by Leon Rosenshein


It’s been a while since I posted anything. Sometimes life intrudes on posting, but I’m back to posting again. Today’s question is, can you push something with a rope? Sure, you can do it if the rope is short enough that it effectively can’t bend, but what about a longer rope? You can’t. But you can make it look like you’re pushing with a rope. You do it with tensegrity. Tensigrity is not new. The first examples were shown in the 1920s, and Buckminster Fuller (of geodesic dome fame) coined the term in the early 1960s. It’s the idea that by properly pre-loading the elements of a structure, some in tension, some in compression, you can build a stable structure. From an architectural standpoint it lets you right-size different components based on the load each component will actually be carrying. It also lets you build apparently impossible figures where chains push things up.

Small LEGO figure using tensegrity that appears to show chains pushing up

That’s really cool, and I need to build one of them, but what in the wide, wide world of sports has that got to do with software?

Simply this. When building complex systems, you have multiple competing forces (requirements) that you need to handle. You can do it in multiple ways. The easiest (from a design standpoint) is to make sure that each individual component can carry the maximum load of the entire system. Now building each component that way might not be so easy, or might be so expensive as to be impractical.

That’s where tensegrity comes into play. The forces are in balance. Putting one piece into compression puts other pieces into tension. That pulls things back to equilibrium. It’s a feedback system. It’s systems thinking. This applies to software as much as it applies to architecture.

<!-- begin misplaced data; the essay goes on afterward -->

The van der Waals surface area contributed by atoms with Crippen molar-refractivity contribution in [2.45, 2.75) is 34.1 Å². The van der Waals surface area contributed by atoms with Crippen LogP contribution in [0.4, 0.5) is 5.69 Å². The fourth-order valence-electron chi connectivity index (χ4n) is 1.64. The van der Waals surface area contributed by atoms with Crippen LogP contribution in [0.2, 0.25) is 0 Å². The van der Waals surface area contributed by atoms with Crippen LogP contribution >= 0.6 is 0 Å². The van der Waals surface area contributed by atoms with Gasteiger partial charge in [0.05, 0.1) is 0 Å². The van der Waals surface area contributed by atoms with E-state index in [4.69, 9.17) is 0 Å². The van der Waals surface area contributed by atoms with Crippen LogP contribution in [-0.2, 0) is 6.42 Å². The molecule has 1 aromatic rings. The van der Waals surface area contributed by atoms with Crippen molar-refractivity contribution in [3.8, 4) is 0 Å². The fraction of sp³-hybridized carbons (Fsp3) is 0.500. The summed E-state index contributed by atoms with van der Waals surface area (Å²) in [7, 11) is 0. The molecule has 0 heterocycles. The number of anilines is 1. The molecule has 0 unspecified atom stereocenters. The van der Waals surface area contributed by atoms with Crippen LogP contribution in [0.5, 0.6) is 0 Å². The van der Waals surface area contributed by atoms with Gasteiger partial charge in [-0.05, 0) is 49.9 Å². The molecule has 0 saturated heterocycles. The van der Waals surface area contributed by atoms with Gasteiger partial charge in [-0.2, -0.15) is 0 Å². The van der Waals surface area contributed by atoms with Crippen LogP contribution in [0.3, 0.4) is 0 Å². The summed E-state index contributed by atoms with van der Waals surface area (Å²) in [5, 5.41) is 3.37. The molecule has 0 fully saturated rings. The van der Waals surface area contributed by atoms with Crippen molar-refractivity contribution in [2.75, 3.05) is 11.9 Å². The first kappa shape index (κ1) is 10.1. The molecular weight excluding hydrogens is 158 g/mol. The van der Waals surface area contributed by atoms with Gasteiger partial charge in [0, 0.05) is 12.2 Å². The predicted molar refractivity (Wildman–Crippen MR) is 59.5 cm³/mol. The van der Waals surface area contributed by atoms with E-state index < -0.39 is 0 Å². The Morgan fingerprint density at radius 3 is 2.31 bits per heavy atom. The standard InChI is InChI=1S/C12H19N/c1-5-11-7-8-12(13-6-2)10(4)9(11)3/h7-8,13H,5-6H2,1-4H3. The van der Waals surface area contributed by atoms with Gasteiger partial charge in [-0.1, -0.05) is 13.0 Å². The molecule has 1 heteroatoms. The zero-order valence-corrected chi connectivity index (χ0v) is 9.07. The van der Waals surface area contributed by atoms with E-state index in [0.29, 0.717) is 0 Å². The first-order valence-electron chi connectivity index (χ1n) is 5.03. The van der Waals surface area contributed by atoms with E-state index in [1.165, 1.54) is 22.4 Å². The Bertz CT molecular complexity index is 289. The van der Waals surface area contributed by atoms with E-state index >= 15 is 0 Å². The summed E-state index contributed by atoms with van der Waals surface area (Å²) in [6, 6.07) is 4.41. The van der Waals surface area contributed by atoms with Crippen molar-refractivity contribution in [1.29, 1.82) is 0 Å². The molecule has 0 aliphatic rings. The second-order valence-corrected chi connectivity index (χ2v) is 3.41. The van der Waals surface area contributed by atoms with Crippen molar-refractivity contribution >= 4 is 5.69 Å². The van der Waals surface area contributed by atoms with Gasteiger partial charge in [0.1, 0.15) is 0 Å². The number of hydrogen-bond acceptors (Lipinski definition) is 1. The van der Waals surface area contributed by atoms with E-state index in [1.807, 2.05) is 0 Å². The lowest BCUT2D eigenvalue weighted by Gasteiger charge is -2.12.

It’s not that you can maintain everything the same in the face of increasing stress (load), but that you spread the load so that the system doesn’t fail catastrophically. The load on one system influences a different system, which in turn impacts the load on the first system. Consider a simple retry system. If something fails, instead of just retrying, add an increasing backoff time. That reduces the load on the downstream by temporally spreading the load. Good for the downstream system, but it does increase the load on the sender since now it needs to keep track of retries.

It’s by no means a magic solution to all your problems. As you can see in the GIF above, as long as the system is in balanced tensegrity, it stands. Add too much load in the standard direction and something will break. Add too much load in an unexpected direction and the system can’t compensate. Instead, it fails in a new and exciting way.

Lego tensegrity model failing under a side

All the parts are fine, but the system isn’t holding. Like all other solutions, the answer to the question of whether it’s the right solution for a given situation or not is “It Depends”. And like every other solution, it’s one to keep in your toolbox for when the time is right.

Plus, it’s an excuse to show a LEGO build video.